The second type of child also has no sense of time moving around him but is aware that he is getting in trouble for this. So, he tries to find ways to keep track of time and where he is in it. He will ask you to give him schedules, provide a timer, or have you repeatedly given him updates on how much time he has left. He will also want everything in precise locations in his room and the house if he can since he is mind blind. Mind blind means he can't see where things should be in his mind. If they are out of place, even in plain sight, he will not be able to find his homework, his backpack, or even his meal. Working with him and his ideas of staying on top of time and organization will make him feel less stressed.

The third type of child is just a mixture of the first two children. He has times when he is clueless and other times when he works to be on top of it and demands your help.

You may not have a dysrhythmic child. You may have a child synced with the atomic clock. He is fully aware of time passing, second by second. This intense rhythmicity makes him super organized and punctual. But he expects the same of you and others. When you don't meet his expectations, he becomes stressed and demanding.

For example, as I mentioned earlier in this article, if you say that you will pick him up at 3 PM from school, but you don't get there until 3:05, your child will be a puddle of tears in the principal's office. He was sure that you had forgotten or that something had happened to you. To help him, you need to give him a schedule that has a time range (visuals help keep kids calm).

Another example I brought up before deals with meals and his hunger cycle. You can set your watch to when a meal needs to be ready because he will always complain of starvation at the same time every day. He won't be hungry 5 minutes before, but if you go even 5 minutes beyond the regular dinner time, he will swear you are starving him to death because he is so hungry. Again, providing him with a visual time range, plus having a small snack ready if you go past his internal clock's hunger alarm, will help.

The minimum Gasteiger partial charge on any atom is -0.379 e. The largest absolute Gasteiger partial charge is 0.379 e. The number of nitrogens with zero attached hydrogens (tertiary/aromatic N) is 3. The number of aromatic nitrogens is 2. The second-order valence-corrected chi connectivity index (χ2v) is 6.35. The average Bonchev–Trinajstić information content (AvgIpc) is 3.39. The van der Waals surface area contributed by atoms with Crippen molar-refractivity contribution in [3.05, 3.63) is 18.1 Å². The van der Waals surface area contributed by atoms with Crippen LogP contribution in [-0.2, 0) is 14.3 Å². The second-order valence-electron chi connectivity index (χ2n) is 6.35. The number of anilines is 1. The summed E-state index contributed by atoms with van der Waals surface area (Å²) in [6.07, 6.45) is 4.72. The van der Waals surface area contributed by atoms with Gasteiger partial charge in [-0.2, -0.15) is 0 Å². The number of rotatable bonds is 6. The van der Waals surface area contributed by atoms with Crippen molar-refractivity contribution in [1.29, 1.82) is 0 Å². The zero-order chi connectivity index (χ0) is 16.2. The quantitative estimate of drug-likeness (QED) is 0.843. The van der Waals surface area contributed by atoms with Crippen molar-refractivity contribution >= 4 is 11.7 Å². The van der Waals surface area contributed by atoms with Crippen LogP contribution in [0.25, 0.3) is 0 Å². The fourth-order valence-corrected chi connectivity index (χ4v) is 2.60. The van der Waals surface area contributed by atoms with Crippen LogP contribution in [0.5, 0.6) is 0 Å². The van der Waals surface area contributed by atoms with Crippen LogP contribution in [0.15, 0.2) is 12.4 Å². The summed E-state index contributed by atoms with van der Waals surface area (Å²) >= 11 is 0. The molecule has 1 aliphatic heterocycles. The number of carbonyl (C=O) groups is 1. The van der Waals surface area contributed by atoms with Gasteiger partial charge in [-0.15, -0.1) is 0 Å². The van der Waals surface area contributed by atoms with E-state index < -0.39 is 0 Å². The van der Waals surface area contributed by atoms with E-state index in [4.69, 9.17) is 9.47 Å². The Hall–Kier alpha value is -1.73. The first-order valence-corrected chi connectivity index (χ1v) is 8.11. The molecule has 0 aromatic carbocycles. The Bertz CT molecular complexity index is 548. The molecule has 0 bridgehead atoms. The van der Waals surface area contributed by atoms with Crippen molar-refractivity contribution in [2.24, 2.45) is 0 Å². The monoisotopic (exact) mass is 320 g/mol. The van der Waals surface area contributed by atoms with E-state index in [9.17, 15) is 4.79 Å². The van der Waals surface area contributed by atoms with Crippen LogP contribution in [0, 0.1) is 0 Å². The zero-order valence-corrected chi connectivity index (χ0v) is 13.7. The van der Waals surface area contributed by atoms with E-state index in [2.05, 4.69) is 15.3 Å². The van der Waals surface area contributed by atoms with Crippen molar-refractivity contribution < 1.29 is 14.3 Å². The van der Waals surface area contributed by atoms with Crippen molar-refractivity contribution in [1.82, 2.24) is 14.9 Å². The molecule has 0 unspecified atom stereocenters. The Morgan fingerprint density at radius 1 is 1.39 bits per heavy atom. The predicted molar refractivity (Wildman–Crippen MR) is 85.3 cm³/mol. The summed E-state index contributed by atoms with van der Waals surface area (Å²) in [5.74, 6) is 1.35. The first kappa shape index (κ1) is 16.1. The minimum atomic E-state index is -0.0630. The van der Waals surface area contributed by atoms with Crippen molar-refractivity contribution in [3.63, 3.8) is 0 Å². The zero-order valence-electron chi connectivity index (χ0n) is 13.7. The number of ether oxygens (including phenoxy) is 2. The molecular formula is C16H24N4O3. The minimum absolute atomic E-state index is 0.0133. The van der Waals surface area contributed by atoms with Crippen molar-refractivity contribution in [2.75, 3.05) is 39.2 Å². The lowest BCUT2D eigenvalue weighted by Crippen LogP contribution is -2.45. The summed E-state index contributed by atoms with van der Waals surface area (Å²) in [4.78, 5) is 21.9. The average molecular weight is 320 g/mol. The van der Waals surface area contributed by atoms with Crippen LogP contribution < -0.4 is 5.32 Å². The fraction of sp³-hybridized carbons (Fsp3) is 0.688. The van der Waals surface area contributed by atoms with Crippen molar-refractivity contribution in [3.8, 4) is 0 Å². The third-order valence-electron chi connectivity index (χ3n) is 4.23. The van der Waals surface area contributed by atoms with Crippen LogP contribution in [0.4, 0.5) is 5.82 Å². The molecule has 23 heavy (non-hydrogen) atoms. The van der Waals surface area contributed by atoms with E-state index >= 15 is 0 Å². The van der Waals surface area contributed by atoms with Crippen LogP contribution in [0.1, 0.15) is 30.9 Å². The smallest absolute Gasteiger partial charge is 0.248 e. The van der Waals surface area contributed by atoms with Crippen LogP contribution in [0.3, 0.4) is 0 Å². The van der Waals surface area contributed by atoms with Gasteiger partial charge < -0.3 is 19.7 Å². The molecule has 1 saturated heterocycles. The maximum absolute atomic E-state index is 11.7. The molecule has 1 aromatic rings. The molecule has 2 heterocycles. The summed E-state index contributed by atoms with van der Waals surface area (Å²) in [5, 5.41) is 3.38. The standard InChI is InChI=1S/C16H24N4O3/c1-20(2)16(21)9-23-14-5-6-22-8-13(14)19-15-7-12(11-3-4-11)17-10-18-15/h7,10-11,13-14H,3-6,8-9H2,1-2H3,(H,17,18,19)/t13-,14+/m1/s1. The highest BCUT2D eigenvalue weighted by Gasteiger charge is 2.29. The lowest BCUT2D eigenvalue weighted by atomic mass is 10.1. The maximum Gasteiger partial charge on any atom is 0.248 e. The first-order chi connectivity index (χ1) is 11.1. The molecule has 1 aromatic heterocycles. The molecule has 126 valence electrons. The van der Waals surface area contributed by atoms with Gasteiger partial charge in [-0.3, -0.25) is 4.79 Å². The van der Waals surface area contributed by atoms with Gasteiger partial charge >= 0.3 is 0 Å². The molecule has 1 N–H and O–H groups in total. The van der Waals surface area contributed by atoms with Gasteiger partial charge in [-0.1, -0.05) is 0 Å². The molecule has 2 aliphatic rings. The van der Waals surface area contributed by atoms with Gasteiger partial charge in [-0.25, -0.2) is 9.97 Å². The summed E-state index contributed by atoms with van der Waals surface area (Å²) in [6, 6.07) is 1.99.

Living with a child who follows a different internal clock can be challenging. It does not have to ruin your relationship, however. Your understanding of your rhythmicity and how he mirrors yours and when it doesn't will allow you to work with him to find a happy medium.

Here are links to some products that may help you provide your child with the structure and feedback he needs to understand better where he is in time and what he needs to do for organization and work completion. These are affiliate links for which I receive a commission. This income helps me maintain this site. I do not recommend products that would not be helpful to you or your child.

60-minute timer:

Revibe Connect:

  • US DEPT. OF EDUCATION-FUNDED WEARABLE aimed at improving users' focus and attention through vibrations.
  • GENTLE STRATEGICALLY TIMED VIBRATIONS serve as silent reminders to stay on-task for those who need frequent redirection.
  • REVIBE CONNECT APP TRACKS PROGRESS with daily reports on focus, attention, steps, and more!
  • CUSTOMIZES THE FREQUENCY AND FEEL OF VIBRATIONS to meet users' specific needs and reduce the chance that they get used to reminders.

Whiteboard Chore Chart/magnetized - good for multiple children

If you are interested in an in-depth look at three factors of children and adolescents that can create positive or negative futures, check out my program, Developing a Calm Classroom.